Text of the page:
// be called again if the dependencies changed, in case the changes relate
    // to the DefaultAssetBundle, MediaQuery, etc, which that method uses.

  void didUpdateWidget(MyImage oldWidget) {
    if (widget.assetImage != oldWidget.assetImage) {

  void _getImage() {
    final ImageStream? oldImageStream = _imageStream;
    _imageStream = widget.assetImage.resolve(createLocalImageConfiguration(context));
    if (_imageStream!.key != oldImageStream?.key) {
      // If the keys are the same, then we got the same image back, and so we don't
      // need to update the listeners. If the key changed, though, we must make sure
      // to switch our listeners to the new image stream.
      final ImageStreamListener listener = ImageStreamListener(_updateImage);

  void _updateImage(ImageInfo imageInfo, bool synchronousCall) {
    setState(() {
      // Trigger a build whenever the image changes.
      _imageInfo = imageInfo;

  void dispose() {
    _imageInfo = null;

  Widget build(BuildContext context) {
    return RawImage(
      image: _imageInfo?.image, // this is a dart:ui Image object
      scale: _imageInfo?.scale ?? 1.0,

Assets in packages

To fetch an asset from a package, the package argument must be provided. For instance, suppose the structure above is inside a package called my_icons. Then to fetch the image, use:

AssetImage('icons/heart.png', package: 'my_icons')

Assets used by the package itself should also be fetched using the package argument as above.

If the desired asset is specified in the pubspec.yaml of the package, it is bundled automatically with the app. In particular, assets used by the package itself must be specified in its pubspec.yaml.

A package can also choose to have assets in its 'lib/' folder that are not specified in its pubspec.yaml. In this case for those images to be bundled, the app has to specify which ones to include. For instance a package named fancy_backgrounds could have:


To include, say the first image, the pubspec.yaml of the app should specify it in the assets section:

    - packages/fancy_backgrounds/backgrounds/background1.png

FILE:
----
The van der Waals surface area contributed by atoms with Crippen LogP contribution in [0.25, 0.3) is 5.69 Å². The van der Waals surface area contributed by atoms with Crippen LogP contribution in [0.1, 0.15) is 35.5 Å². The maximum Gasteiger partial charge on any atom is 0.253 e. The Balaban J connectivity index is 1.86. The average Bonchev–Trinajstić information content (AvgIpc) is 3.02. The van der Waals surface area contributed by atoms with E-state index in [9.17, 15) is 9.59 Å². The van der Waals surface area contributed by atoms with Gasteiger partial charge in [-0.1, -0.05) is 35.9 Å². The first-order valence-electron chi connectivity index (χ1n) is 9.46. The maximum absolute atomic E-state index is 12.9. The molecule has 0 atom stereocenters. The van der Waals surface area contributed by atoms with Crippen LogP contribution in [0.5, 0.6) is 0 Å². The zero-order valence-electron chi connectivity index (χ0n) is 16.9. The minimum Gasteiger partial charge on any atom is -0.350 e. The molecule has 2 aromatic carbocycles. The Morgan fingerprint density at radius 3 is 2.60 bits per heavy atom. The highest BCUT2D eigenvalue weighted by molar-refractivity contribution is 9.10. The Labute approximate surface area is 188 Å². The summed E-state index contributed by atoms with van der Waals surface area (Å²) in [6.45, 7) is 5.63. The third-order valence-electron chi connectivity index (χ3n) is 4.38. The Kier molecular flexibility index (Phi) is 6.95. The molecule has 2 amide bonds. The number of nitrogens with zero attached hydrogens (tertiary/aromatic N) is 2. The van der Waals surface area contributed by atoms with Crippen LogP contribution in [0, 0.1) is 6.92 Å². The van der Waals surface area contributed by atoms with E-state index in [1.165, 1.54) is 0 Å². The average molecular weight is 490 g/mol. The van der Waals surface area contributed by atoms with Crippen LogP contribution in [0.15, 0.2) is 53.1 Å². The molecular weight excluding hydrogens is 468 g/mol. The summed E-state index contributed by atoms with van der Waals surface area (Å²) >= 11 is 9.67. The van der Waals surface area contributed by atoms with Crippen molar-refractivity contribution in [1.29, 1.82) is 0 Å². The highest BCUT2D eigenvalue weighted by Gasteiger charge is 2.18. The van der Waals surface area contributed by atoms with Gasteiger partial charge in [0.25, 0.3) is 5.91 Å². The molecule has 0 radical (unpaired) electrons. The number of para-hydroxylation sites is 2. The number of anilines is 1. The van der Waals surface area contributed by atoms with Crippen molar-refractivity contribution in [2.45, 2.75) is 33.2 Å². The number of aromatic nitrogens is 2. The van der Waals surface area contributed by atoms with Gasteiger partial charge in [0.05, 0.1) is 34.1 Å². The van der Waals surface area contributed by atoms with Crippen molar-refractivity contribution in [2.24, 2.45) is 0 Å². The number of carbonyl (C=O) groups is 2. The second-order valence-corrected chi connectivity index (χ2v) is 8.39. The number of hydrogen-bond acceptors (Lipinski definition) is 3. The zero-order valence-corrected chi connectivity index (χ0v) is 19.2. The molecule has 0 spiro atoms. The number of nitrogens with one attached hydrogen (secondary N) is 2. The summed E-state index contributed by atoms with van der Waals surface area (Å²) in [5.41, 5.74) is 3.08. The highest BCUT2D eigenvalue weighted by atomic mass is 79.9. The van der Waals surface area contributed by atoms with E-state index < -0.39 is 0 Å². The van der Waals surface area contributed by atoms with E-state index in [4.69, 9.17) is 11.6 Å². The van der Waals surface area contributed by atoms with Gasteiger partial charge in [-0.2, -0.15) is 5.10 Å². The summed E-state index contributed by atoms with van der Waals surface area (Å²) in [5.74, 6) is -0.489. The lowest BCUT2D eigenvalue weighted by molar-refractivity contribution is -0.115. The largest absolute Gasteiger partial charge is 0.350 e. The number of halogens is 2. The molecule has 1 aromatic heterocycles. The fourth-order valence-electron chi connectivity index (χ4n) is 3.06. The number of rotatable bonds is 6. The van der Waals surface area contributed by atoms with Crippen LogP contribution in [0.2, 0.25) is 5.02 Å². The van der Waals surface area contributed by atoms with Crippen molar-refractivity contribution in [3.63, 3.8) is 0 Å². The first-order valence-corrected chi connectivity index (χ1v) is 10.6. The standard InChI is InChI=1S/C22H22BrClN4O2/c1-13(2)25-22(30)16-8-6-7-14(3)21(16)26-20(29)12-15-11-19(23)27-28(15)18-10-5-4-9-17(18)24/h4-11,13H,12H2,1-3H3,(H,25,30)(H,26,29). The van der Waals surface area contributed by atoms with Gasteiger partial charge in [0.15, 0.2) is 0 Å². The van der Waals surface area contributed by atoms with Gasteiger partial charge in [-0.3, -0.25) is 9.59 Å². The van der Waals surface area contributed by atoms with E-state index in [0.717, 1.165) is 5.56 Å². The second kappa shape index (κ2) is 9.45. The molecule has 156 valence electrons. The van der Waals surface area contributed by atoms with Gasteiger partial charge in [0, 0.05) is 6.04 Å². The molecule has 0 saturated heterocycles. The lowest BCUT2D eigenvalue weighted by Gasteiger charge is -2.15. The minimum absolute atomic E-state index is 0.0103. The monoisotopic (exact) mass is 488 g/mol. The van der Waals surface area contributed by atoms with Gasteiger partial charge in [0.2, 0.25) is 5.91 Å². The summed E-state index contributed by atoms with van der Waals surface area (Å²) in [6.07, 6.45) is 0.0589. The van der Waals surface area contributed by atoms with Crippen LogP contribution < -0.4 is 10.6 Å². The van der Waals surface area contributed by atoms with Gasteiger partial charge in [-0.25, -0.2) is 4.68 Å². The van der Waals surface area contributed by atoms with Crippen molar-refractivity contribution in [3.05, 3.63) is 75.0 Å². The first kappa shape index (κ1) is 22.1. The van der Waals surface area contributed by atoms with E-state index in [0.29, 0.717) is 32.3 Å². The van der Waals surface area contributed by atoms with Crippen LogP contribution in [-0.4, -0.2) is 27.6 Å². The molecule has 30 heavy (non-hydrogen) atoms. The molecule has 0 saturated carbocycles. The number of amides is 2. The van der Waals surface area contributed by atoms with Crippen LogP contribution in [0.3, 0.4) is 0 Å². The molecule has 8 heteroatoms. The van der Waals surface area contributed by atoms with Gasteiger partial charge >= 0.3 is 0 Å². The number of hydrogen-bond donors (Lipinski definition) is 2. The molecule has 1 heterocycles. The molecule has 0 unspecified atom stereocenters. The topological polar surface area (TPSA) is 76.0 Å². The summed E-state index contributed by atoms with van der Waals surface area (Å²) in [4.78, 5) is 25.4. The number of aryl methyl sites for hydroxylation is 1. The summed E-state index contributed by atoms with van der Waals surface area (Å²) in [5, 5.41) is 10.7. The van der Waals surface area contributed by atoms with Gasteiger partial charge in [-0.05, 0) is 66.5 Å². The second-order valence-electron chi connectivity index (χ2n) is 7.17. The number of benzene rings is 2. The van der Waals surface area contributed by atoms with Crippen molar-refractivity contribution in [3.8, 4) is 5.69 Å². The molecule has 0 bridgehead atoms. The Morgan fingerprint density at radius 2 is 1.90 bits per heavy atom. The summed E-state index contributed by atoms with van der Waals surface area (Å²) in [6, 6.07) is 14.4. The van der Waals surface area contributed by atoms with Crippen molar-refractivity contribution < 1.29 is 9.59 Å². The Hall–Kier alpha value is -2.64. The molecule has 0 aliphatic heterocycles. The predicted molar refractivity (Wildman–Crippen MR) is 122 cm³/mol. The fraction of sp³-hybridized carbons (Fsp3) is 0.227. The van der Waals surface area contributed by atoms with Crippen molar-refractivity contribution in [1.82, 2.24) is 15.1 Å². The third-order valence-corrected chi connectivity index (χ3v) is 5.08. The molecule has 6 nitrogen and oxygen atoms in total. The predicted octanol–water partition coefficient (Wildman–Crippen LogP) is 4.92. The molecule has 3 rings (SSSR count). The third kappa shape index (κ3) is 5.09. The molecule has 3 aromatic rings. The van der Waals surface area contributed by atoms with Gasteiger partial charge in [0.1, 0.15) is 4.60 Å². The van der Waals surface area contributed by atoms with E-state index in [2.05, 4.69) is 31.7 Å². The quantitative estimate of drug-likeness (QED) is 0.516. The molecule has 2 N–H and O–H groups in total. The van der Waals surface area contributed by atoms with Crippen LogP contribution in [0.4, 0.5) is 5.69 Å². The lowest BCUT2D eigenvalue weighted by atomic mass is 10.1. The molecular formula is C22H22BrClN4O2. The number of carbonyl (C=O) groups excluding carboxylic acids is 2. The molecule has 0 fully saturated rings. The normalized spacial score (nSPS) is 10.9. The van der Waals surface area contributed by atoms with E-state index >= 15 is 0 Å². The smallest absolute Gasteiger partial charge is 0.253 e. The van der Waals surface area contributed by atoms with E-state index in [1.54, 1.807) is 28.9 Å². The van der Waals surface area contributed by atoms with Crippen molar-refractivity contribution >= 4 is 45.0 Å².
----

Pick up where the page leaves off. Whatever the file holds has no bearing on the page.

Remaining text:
The lib/ is implied, so it should not be included in the asset path.

See also:



AssetImage(String assetName, {AssetBundle? bundle, String? package})
Creates an object that fetches an image from an asset bundle. [...]


assetName String
The name of the main asset from the set of images to choose from. See the documentation for the AssetImage class itself for details.
bundle AssetBundle?
The bundle from which the image will be obtained. [...]
hashCode int
The hash code for this object. [...]
read-only, override
keyName String
The name used to generate the key to obtain the asset. For local assets this is assetName, and for assets from packages the assetName is prefixed 'packages/
package String?
The name of the package from which the image is included. See the documentation for the AssetImage class itself for details.
runtimeType Type
A representation of the runtime type of the object.
read-only, inherited


createStream(ImageConfiguration configuration) ImageStream
Called by resolve to create the ImageStream it returns. [...]
@protected, inherited
evict({ImageCache? cache, ImageConfiguration configuration = ImageConfiguration.empty}) Future<bool>
Evicts an entry from the image cache. [...]
load(AssetBundleImageKey key, DecoderCallback decode) ImageStreamCompleter
Converts a key into an ImageStreamCompleter, and begins fetching the image.
noSuchMethod(Invocation invocation) → dynamic
Invoked when a non-existent method or property is accessed. [...]
obtainCacheStatus({required ImageConfiguration configuration, ImageErrorListener? handleError}) Future<ImageCacheStatus?>
Returns the cache location for the key that this ImageProvider creates. [...]
obtainKey(ImageConfiguration configuration) Future<AssetBundleImageKey>
Converts an ImageProvider's settings plus an ImageConfiguration to a key that describes the precise image to load. [...]
resolve(ImageConfiguration configuration) ImageStream
Resolves this image provider using the given configuration, returning an ImageStream. [...]
@nonVirtual, inherited
resolveStreamForKey(ImageConfiguration configuration, ImageStream stream, AssetBundleImageKey key, ImageErrorListener handleError) → void
Called by resolve with the key returned by obtainKey. [...]
@protected, inherited
toString() String
A string representation of this object. [...]


operator ==(Object other) bool
The equality operator. [...]